America has stopped worrying, loves the bomb

A new study reveals that more Americans support the use of nuclear warfare than originally thought

Topics: Pacific Standard, Nuclear Warfare, Dr. Strangelove, Russia, Syria, China, Chinatown, Nagasaki,

America has stopped worrying, loves the bombScene still from "Dr. Strangelove"
This piece originally appeared on Pacific Standard.

Pacific Standard Nuclear war is unthinkable. At least, that’s what we like to tell ourselves. Given the mass death and devastation from an atomic strike, surely only a desperate despot would even consider such a strike.

Slim Pickens joyfully rides a nuclear bomb onto a Russian target in the classic satire, “Dr. Strangelove.”

Well, think again. A new study finds that, among the American public, the taboo against the use of nukes is far weaker than you might imagine.

“When people are faced with scenarios they consider high-stakes, they end up supporting—or even preferring—actions that initially seem hard to imagine,” said Daryl Press, an associate professor at the Dartmouth College Department of Government.

Give the right set of circumstances, those actions include a nuclear strike—even one that results in huge loss of life. That’s the central finding of a paper that Press co-authored with Scott Sagan and Benjamin Valentino, published in the American Political Science Review.

“We initially set up the study assuming there would be a strong aversion to using nuclear weapons,” he said in an interview. “The design was created to determine how strong an incentive to use (nukes) do we have to create before people reluctantly sign on. How much of a military advantage would the nuclear option have to give above the conventional option before people would say, ‘We have to do this’?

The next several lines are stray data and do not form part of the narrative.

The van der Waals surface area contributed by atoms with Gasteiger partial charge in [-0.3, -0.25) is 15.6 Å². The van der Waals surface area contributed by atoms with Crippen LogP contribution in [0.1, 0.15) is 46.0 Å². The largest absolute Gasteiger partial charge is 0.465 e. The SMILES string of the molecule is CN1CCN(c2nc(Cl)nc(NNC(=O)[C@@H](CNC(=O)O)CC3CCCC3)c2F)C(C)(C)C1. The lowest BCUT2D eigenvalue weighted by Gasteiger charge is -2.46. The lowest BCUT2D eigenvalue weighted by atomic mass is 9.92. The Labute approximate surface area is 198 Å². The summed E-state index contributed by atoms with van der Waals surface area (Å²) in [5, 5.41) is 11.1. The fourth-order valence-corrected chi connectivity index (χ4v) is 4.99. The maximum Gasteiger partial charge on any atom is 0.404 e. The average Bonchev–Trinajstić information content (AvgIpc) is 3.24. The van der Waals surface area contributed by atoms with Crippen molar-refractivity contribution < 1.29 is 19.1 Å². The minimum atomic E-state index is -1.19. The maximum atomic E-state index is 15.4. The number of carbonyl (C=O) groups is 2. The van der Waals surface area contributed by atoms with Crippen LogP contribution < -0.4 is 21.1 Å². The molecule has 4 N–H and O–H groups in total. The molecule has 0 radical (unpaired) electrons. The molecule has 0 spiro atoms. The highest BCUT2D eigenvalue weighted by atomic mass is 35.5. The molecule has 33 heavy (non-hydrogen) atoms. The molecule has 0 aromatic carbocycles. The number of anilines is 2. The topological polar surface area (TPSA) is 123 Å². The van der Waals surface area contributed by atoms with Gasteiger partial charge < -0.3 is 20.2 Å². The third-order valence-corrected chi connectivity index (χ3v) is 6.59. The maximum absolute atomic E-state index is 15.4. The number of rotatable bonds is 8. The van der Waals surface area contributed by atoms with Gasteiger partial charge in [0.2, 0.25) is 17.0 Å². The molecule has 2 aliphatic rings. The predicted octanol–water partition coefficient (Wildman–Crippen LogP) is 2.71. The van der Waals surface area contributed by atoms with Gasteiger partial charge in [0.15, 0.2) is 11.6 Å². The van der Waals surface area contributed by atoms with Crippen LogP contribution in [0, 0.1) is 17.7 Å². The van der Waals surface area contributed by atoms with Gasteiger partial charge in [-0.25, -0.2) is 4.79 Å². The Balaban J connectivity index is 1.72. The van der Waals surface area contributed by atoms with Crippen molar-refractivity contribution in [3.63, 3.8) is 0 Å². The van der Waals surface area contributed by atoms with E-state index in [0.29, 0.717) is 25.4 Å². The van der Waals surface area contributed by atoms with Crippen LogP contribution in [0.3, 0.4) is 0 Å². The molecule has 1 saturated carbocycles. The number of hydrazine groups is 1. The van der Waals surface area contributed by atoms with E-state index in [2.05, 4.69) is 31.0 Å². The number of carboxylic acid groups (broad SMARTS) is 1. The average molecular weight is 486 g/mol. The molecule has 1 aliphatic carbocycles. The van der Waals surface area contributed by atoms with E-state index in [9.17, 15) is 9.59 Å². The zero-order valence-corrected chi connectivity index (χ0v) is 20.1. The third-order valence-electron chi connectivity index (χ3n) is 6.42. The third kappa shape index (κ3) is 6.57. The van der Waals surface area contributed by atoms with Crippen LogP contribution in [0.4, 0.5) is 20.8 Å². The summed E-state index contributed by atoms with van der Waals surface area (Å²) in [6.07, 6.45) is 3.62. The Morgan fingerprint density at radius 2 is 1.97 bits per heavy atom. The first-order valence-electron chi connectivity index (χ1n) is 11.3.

“We found you barely have to put a finger on the scale.”

Press and his colleagues conducted a set of experiments with the help of Internet polling firm YouGov/Polimetrix. For the study, YouGov created five sample groups, of about 150 people each, to represent the American public.

In one experiment, participants read a fake news story about an Islamic terrorist group which had gotten its hands on a small number of stolen Russian nuclear weapons. They were asked whether they would support an American attack to wipe out their base (which was in Syria), and if so, whether they would approve the use of nuclear weapons in that effort.



One group was told that both the nuclear and conventional attacks would have a 90 percent chance of accomplishing their mission. Another was told the nuclear attack had a 90 percent chance of success, while a conventional attack had a 70 percent chance. The third was informed that the nuclear attack had a much better chance of success: 90 percent, compared to 45 percent for the attempt using conventional weapons.

“What we found is that, if we told the respondents that a conventional and a nuclear strike would be equally effective—you’d have the same chance of destroying the target—people preferred the conventional option by roughly 4 to 1,” Press reported.

“But if we provided even a slight advantage to the nuclear option, the numbers flipped. At least half of the American public would support the use of nuclear weapons.”

Specifically, in the second scenario (where nukes provided a relatively slight advantage), 51.4 percent said they were in favor of using them. For the third scenario, where they provided a big advantage, that number went up to 68.6 percent.

The researchers also asked if participants would support a nuclear attack if they only learned about it after it happened (which is, after all, the most likely scenario). Nearly 48 percent said they would even in the first scenario, in which nuclear weapons’ success was comparable to conventional weapons. That number increased to 55.7 and 77.2 percent respectively in the second and third scenarios.